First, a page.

`--+--+--Pitcairnia BS05
                   |  |    |--P. elizabethae J87
                   |  |    |--P. feliciana (Chevalier) Harms & Milbraed 1938 SHZ05
                   |  |    `--P. punicea Scheidweiler 1842 SHZ05
                   |  `--Fosterella SHZ05
                   |       |--+--F. albicans (Grisebach) Smith 1960 SHZ05
                   |       |  `--F. penduliflora (Wright) Smith 1960 SHZ05
                   |       `--+--F. caulescens Rauh 1979 SHZ05
                   |          `--F. floridensis Ibisch, Vazquez & Gross 1999 SHZ05
                   `--+--Bromelioideae SHZ05
                      `--Puya SHZ05
                           |  i. s.: P. berteroniana DS04
                           |         P. boliviensis SHZ05
                           |         P. chilensis SHZ05
                           |         P. dyckioides DS04
                           |         P. raimondii RJ11
                           |--P. densiflora Harms 1929 SHZ05
                           `--+--P. alpestris (Poeppig) Gay 1952 SHZ05
                              `--P. laxa Smith 1958 SHZ05

*Type species of generic name indicated


[BS05] Barfuss, M. H. J., R. Samuel, W. Till & T. F. Stuessy. 2005. Phylogenetic relationships in subfamily Tillandsioideae (Bromeliaceae) based on DNA sequence data from seven plastid regions. American Journal of Botany 92 (2): 337–351.

[C-SQ08] Carvalho-Sobrinho, J. G. de, & L. P. de Queiroz. 2008. Ceiba rubriflora (Malvaceae: Bombacoideae), a new species from Bahia, Brazil. Kew Bulletin 63 (4): 649–653.

[CBH93] Collinson, M. E., M. C. Boulter & P. L. Holmes. 1993. Magnoliophyta (‘Angiospermae’). In: Benton, M. J. (ed.) The Fossil Record 2 pp. 809–841. Chapman & Hall: London.

[DS04] Davis, J. I., D. W. Stevenson, G. Petersen, O. Seberg, L. M. Campbell, J. V. Freudenstein, D. H. Goldman, C. R. Hardy, F. A. Michelangeli, M. P. Simmons, C. D. Specht, F. Vergara-Silva & M. Gandolfo. 2004. A phylogeny of the monocots, as inferred from rbcL and atpA sequence variation, and a comparison of methods for calculating jackknife and bootstrap values. Systematic Botany 29 (3): 467–510.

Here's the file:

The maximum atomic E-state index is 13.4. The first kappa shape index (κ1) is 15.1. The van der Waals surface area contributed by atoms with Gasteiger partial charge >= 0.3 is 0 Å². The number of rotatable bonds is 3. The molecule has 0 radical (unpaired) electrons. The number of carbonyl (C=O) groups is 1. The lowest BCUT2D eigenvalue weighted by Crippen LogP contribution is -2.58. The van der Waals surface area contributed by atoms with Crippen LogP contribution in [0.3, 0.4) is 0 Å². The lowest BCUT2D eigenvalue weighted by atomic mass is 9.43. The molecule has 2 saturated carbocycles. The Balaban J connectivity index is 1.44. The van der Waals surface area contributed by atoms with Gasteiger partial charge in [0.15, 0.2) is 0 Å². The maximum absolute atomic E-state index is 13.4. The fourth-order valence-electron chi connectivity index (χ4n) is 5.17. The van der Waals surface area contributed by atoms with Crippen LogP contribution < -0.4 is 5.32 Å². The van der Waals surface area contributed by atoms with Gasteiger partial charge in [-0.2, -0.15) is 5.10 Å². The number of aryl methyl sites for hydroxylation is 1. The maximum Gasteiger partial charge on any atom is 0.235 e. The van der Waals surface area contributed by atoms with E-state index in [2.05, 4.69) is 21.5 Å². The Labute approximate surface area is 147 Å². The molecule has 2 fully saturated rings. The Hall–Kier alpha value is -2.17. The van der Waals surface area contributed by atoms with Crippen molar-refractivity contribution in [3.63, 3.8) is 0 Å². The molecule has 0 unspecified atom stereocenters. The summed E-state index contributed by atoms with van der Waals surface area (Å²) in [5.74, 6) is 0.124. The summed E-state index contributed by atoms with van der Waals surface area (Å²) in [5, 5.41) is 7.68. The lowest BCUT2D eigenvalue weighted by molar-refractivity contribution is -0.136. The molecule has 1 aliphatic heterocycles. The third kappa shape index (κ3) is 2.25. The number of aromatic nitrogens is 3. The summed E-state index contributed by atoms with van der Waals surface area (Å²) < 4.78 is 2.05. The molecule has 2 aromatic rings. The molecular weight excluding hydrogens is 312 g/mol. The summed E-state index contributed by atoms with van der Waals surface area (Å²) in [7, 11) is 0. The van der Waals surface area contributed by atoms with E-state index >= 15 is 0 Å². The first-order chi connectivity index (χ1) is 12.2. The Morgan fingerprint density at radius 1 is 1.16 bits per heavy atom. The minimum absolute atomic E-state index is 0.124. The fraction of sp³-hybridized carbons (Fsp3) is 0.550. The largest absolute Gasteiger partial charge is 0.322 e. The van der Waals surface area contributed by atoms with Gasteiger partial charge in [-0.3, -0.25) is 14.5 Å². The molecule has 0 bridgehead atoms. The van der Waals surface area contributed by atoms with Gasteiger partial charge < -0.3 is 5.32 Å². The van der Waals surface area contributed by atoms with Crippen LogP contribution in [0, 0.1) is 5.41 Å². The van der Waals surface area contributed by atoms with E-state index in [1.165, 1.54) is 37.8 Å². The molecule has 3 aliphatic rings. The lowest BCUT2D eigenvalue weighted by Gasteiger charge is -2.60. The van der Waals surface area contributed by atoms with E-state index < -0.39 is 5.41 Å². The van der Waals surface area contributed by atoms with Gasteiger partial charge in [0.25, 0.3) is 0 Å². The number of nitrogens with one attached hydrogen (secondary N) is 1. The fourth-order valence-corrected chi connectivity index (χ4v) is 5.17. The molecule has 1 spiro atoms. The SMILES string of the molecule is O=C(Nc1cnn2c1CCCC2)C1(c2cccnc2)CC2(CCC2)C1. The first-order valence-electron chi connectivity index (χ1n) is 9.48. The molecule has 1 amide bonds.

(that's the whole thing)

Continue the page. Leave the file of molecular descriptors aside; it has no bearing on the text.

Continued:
[D03] Dusén, P. 1903. The vegetation of western Patagonia. In: Scott, W. B. (ed.) Reports of the Princeton University Expeditions to Patagonia, 1896–1899 vol. 8. Botany pp. 1–34. The University: Princeton (New Jersey).

[J87] Judd, W. S. 1987. Floristic study of Morne La Visite and Pic Macaya National Parks, Haiti. Bulletin of the Florida State Museum—Biological Sciences 32 (1): 1–136.

[RJ11] Rising, J. D., A. Jaramillo, J. L. Copete, P. G. Ryan & S. C. Madge. 2011. Family Emberizidae (buntings and New World sparrows). In: Hoyo, J. del, A. Elliott & D. A. Christie (eds) Handbook of the Birds of the World vol. 16. Tanagers to New World Blackbirds pp. 428–683. Lynx Edicions: Barcelona.

[SHZ05] Schulte, K., R. Horres & G. Zizka. 2005. Molecular phylogeny of Bromelioideae and its implications on biogeography and the evolution of CAM in the family (Poales, Bromeliaceae). Senckenbergiana Biologica 85 (1): 113–125.

Last updated: 20 March 2019.